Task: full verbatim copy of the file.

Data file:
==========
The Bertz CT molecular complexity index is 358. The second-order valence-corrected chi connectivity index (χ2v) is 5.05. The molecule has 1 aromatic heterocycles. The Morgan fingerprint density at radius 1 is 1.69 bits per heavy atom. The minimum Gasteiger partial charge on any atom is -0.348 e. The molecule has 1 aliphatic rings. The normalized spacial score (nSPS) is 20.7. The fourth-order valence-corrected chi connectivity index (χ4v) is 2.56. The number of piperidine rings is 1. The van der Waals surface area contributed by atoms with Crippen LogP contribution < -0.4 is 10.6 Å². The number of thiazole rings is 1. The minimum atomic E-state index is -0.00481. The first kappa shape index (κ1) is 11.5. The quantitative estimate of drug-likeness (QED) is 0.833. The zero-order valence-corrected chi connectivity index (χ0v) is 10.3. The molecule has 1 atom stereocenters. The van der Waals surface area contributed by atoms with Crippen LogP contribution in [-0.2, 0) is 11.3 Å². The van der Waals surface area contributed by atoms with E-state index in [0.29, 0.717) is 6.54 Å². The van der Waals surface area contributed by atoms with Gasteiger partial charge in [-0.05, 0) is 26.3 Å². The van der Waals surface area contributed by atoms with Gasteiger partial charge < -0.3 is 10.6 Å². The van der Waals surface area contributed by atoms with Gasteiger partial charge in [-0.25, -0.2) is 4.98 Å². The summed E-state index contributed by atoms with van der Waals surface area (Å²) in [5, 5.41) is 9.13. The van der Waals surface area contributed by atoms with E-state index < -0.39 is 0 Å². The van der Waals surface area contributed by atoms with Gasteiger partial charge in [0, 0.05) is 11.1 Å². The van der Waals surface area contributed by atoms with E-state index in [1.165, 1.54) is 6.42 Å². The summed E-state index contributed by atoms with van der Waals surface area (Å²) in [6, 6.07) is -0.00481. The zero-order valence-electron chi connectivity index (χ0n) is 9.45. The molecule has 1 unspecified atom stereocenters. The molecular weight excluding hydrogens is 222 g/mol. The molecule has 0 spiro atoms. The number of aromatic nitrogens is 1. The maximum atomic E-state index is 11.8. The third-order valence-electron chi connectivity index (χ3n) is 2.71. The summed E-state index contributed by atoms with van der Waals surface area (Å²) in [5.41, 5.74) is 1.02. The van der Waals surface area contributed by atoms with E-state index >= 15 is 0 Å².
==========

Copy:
The Bertz CT molecular complexity index is 358. The second-order valence-corrected chi connectivity index (χ2v) is 5.05. The molecule has 1 aromatic heterocycles. The Morgan fingerprint density at radius 1 is 1.69 bits per heavy atom. The minimum Gasteiger partial charge on any atom is -0.348 e. The molecule has 1 aliphatic rings. The normalized spacial score (nSPS) is 20.7. The fourth-order valence-corrected chi connectivity index (χ4v) is 2.56. The number of piperidine rings is 1. The van der Waals surface area contributed by atoms with Crippen LogP contribution < -0.4 is 10.6 Å². The number of thiazole rings is 1. The minimum atomic E-state index is -0.00481. The first kappa shape index (κ1) is 11.5. The quantitative estimate of drug-likeness (QED) is 0.833. The zero-order valence-corrected chi connectivity index (χ0v) is 10.3. The molecule has 1 atom stereocenters. The van der Waals surface area contributed by atoms with Crippen LogP contribution in [-0.2, 0) is 11.3 Å². The van der Waals surface area contributed by atoms with E-state index in [0.29, 0.717) is 6.54 Å². The van der Waals surface area contributed by atoms with Gasteiger partial charge in [-0.05, 0) is 26.3 Å². The van der Waals surface area contributed by atoms with Gasteiger partial charge < -0.3 is 10.6 Å². The van der Waals surface area contributed by atoms with Gasteiger partial charge in [-0.25, -0.2) is 4.98 Å². The summed E-state index contributed by atoms with van der Waals surface area (Å²) in [5, 5.41) is 9.13. The van der Waals surface area contributed by atoms with E-state index < -0.39 is 0 Å². The van der Waals surface area contributed by atoms with Gasteiger partial charge in [0, 0.05) is 11.1 Å². The van der Waals surface area contributed by atoms with E-state index in [1.165, 1.54) is 6.42 Å². The summed E-state index contributed by atoms with van der Waals surface area (Å²) in [6, 6.07) is -0.00481. The zero-order valence-electron chi connectivity index (χ0n) is 9.45. The molecule has 1 unspecified atom stereocenters. The molecular weight excluding hydrogens is 222 g/mol. The molecule has 0 spiro atoms. The number of aromatic nitrogens is 1. The maximum atomic E-state index is 11.8. The third-order valence-electron chi connectivity index (χ3n) is 2.71. The summed E-state index contributed by atoms with van der Waals surface area (Å²) in [5.41, 5.74) is 1.02. The van der Waals surface area contributed by atoms with E-state index >= 15 is 0 Å².